Each year, the first full week of October is dedicated to Mental Illness Awareness by the National Alliance on Mental Illness (NAMI). The event falls on October 2 through October 8 this year. During that time and throughout October, NAMI and nearly 1,000 state organizations and NAMI affiliates will raise awareness of mental illness by hosting activities and events.
One in five Americans lives with a mental health condition. These conditions are more than just occasional emotional ups and downs. They are long lasting medical conditions that cause changes in our moods – how we feel and what we think. It is important that anyone with a mental health condition seeks proper treatment in order to live and work productively and meaningfully.
Unfortunately, there is a great deal of stigma related to mental illness. That’s where Mental Illness Awareness Week comes in. Each year, the campaign raises awareness and reduces the stigma associated with mental illness grows stronger.
Mental health is an important issue for everyone, at many levels. It matters to individuals, to families, to corporations, to communities. There are many things that can be done to raise awareness of mental illness that can make an impact at every level. You can make a difference in your community – for the people you know personally with mental illness, and for millions of people across the country.
NAMI Minnesota is dedicated to improving the lives of children and adults with mental illnesses – and their families. They offer more than 500 free classes and presentations each year, along with more than 70 support groups, including two web-based groups that launched at the end of September, one for young adults and one for parents of school-aged children with mental illness.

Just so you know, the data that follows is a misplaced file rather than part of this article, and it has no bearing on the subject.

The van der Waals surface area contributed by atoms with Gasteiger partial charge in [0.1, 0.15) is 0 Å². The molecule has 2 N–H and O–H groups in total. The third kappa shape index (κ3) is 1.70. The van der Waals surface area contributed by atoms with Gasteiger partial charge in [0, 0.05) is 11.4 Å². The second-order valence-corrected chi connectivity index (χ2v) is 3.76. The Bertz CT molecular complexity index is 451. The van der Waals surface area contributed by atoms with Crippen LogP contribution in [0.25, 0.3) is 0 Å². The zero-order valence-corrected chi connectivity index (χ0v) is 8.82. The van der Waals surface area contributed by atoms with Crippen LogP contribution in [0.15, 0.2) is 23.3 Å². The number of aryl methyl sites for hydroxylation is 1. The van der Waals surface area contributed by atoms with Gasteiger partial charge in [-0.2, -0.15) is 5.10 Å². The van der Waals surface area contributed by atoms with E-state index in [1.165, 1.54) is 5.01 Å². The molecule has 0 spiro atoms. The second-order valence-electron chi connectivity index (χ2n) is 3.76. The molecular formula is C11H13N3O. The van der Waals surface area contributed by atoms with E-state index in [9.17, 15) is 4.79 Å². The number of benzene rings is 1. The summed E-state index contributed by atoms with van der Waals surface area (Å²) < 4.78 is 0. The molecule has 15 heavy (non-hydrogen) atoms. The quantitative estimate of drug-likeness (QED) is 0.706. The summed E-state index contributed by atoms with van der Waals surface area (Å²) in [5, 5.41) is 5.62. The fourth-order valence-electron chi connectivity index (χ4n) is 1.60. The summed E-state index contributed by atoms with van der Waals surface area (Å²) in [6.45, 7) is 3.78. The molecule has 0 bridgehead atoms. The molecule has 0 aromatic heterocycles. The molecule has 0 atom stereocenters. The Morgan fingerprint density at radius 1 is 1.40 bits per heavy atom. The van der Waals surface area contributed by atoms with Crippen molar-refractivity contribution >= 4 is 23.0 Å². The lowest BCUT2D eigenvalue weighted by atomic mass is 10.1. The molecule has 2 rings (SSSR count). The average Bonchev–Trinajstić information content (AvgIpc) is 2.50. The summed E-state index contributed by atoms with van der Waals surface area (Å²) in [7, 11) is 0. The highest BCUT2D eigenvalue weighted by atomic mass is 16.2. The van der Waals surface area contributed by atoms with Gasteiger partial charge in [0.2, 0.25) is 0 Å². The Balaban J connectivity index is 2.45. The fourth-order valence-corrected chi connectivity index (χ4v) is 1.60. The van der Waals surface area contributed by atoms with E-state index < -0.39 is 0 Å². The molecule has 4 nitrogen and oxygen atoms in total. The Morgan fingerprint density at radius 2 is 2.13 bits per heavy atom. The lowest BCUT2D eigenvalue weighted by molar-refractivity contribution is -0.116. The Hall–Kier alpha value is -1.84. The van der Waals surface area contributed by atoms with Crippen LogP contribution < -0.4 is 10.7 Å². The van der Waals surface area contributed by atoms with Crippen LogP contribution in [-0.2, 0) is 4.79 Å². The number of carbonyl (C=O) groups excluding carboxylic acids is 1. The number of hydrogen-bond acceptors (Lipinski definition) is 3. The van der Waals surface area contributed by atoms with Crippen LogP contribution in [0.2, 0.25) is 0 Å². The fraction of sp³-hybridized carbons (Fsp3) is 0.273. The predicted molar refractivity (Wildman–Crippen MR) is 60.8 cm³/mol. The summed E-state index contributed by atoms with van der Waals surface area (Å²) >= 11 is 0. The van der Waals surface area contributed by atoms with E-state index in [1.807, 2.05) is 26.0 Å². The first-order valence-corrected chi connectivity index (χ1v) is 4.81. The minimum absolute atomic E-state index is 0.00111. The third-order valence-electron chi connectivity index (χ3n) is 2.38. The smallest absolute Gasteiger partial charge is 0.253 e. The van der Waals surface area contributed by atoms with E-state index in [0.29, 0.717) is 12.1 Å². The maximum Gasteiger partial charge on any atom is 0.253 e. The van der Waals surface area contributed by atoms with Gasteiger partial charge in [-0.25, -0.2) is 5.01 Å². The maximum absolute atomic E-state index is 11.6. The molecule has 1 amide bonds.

Throughout October, Twin Cities Public Television (TPT) will air a series of programs to create more public awareness. The programs were developed by NAMI Minnesota, in partnership with the Make It OK Campaign. Topics include: Stigma & Mental Illness, Facing Mental Illness, Families & Mental Illness, and more. The programs will air on various dates in October.
NAMI offers lists of books and movies that tell stories of mental illness and help raise awareness. From fiction and memoir to feature films and documentaries, these resources can inspire conversations and help reverse the stigma of mental illness.
Actress Glenn Close understands that the first step in addressing mental illness is to talk about it. She and her family co-founded Bring Change 2 Mind (BC2M), a non-profit organization designed to start the conversation about mental health, and to raise awareness, understanding, and sympathy. BC2M is an excellent resource for learning about mental illness and the experiences of others.
You can join thousands of people across the country changing the stigma of mental health conditions by taking the Stigmafree Pledge. Learn about mental health. See the person, not the illness. Take action – spread the word, raise awareness, and make a difference.
For more information on Mental Illness Awareness Week and events around Minnesota, visit NAMI Minnesota.